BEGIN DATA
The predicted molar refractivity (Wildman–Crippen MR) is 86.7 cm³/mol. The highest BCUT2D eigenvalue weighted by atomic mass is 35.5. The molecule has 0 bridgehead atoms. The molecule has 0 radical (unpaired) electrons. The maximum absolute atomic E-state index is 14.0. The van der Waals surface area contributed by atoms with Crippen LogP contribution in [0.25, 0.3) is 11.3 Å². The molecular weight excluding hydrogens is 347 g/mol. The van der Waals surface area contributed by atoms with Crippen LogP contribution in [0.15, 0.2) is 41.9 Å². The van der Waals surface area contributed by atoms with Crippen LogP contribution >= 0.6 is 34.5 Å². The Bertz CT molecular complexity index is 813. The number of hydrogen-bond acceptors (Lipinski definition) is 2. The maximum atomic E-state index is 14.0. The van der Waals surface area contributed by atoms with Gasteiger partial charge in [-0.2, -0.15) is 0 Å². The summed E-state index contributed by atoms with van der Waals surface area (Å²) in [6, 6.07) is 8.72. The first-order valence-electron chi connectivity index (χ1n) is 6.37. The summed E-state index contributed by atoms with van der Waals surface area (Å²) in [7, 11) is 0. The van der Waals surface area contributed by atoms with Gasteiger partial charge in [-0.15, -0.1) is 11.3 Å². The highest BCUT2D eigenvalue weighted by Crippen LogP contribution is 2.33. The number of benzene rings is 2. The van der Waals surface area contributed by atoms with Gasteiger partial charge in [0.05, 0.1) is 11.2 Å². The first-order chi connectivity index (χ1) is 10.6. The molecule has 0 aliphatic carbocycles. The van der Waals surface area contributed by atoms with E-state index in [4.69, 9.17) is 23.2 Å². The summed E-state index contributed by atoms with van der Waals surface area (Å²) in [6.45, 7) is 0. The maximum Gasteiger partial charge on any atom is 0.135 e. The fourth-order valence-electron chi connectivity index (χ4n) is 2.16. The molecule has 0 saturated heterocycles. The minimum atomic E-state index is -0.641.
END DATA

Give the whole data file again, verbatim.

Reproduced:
The predicted molar refractivity (Wildman–Crippen MR) is 86.7 cm³/mol. The highest BCUT2D eigenvalue weighted by atomic mass is 35.5. The molecule has 0 bridgehead atoms. The molecule has 0 radical (unpaired) electrons. The maximum absolute atomic E-state index is 14.0. The van der Waals surface area contributed by atoms with Crippen LogP contribution in [0.25, 0.3) is 11.3 Å². The molecular weight excluding hydrogens is 347 g/mol. The van der Waals surface area contributed by atoms with Crippen LogP contribution in [0.15, 0.2) is 41.9 Å². The van der Waals surface area contributed by atoms with Crippen LogP contribution >= 0.6 is 34.5 Å². The Bertz CT molecular complexity index is 813. The number of hydrogen-bond acceptors (Lipinski definition) is 2. The maximum atomic E-state index is 14.0. The van der Waals surface area contributed by atoms with Gasteiger partial charge in [-0.2, -0.15) is 0 Å². The summed E-state index contributed by atoms with van der Waals surface area (Å²) in [6, 6.07) is 8.72. The first-order valence-electron chi connectivity index (χ1n) is 6.37. The summed E-state index contributed by atoms with van der Waals surface area (Å²) in [7, 11) is 0. The van der Waals surface area contributed by atoms with Gasteiger partial charge in [-0.15, -0.1) is 11.3 Å². The highest BCUT2D eigenvalue weighted by Crippen LogP contribution is 2.33. The number of benzene rings is 2. The van der Waals surface area contributed by atoms with Gasteiger partial charge in [0.05, 0.1) is 11.2 Å². The first-order chi connectivity index (χ1) is 10.6. The molecule has 0 aliphatic carbocycles. The van der Waals surface area contributed by atoms with E-state index in [4.69, 9.17) is 23.2 Å². The summed E-state index contributed by atoms with van der Waals surface area (Å²) in [6.45, 7) is 0. The maximum Gasteiger partial charge on any atom is 0.135 e. The fourth-order valence-electron chi connectivity index (χ4n) is 2.16. The molecule has 0 saturated heterocycles. The minimum atomic E-state index is -0.641.